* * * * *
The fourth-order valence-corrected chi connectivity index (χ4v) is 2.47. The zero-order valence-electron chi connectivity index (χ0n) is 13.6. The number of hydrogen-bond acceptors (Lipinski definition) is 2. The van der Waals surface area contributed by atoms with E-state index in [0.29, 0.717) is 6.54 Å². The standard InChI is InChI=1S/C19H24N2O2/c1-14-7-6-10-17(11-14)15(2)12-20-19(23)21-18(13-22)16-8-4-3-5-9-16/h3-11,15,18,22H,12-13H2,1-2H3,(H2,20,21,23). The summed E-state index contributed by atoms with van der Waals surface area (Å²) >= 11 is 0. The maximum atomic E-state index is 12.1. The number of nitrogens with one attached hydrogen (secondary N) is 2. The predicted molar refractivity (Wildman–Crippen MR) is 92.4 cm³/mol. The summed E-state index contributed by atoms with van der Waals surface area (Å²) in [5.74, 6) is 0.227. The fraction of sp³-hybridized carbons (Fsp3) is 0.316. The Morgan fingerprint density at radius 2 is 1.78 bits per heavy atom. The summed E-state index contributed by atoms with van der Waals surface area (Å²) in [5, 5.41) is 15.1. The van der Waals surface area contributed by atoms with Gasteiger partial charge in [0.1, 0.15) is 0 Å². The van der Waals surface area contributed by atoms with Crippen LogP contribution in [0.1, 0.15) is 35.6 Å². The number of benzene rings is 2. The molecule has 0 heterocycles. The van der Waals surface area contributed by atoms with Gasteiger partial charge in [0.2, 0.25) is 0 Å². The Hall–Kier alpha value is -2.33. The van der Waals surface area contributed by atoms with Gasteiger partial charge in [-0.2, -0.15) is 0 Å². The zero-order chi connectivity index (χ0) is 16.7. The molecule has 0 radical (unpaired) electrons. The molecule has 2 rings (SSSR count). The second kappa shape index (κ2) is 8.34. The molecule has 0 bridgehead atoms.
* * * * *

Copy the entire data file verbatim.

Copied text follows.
The fourth-order valence-corrected chi connectivity index (χ4v) is 2.47. The zero-order valence-electron chi connectivity index (χ0n) is 13.6. The number of hydrogen-bond acceptors (Lipinski definition) is 2. The van der Waals surface area contributed by atoms with E-state index in [0.29, 0.717) is 6.54 Å². The standard InChI is InChI=1S/C19H24N2O2/c1-14-7-6-10-17(11-14)15(2)12-20-19(23)21-18(13-22)16-8-4-3-5-9-16/h3-11,15,18,22H,12-13H2,1-2H3,(H2,20,21,23). The summed E-state index contributed by atoms with van der Waals surface area (Å²) >= 11 is 0. The maximum atomic E-state index is 12.1. The number of nitrogens with one attached hydrogen (secondary N) is 2. The predicted molar refractivity (Wildman–Crippen MR) is 92.4 cm³/mol. The summed E-state index contributed by atoms with van der Waals surface area (Å²) in [5.74, 6) is 0.227. The fraction of sp³-hybridized carbons (Fsp3) is 0.316. The Morgan fingerprint density at radius 2 is 1.78 bits per heavy atom. The summed E-state index contributed by atoms with van der Waals surface area (Å²) in [5, 5.41) is 15.1. The van der Waals surface area contributed by atoms with Gasteiger partial charge in [0.1, 0.15) is 0 Å². The van der Waals surface area contributed by atoms with Crippen LogP contribution in [0.1, 0.15) is 35.6 Å². The number of benzene rings is 2. The molecule has 0 heterocycles. The van der Waals surface area contributed by atoms with Gasteiger partial charge in [0.2, 0.25) is 0 Å². The Hall–Kier alpha value is -2.33. The van der Waals surface area contributed by atoms with Gasteiger partial charge in [-0.2, -0.15) is 0 Å². The zero-order chi connectivity index (χ0) is 16.7. The molecule has 0 radical (unpaired) electrons. The molecule has 2 rings (SSSR count). The second kappa shape index (κ2) is 8.34. The molecule has 0 bridgehead atoms.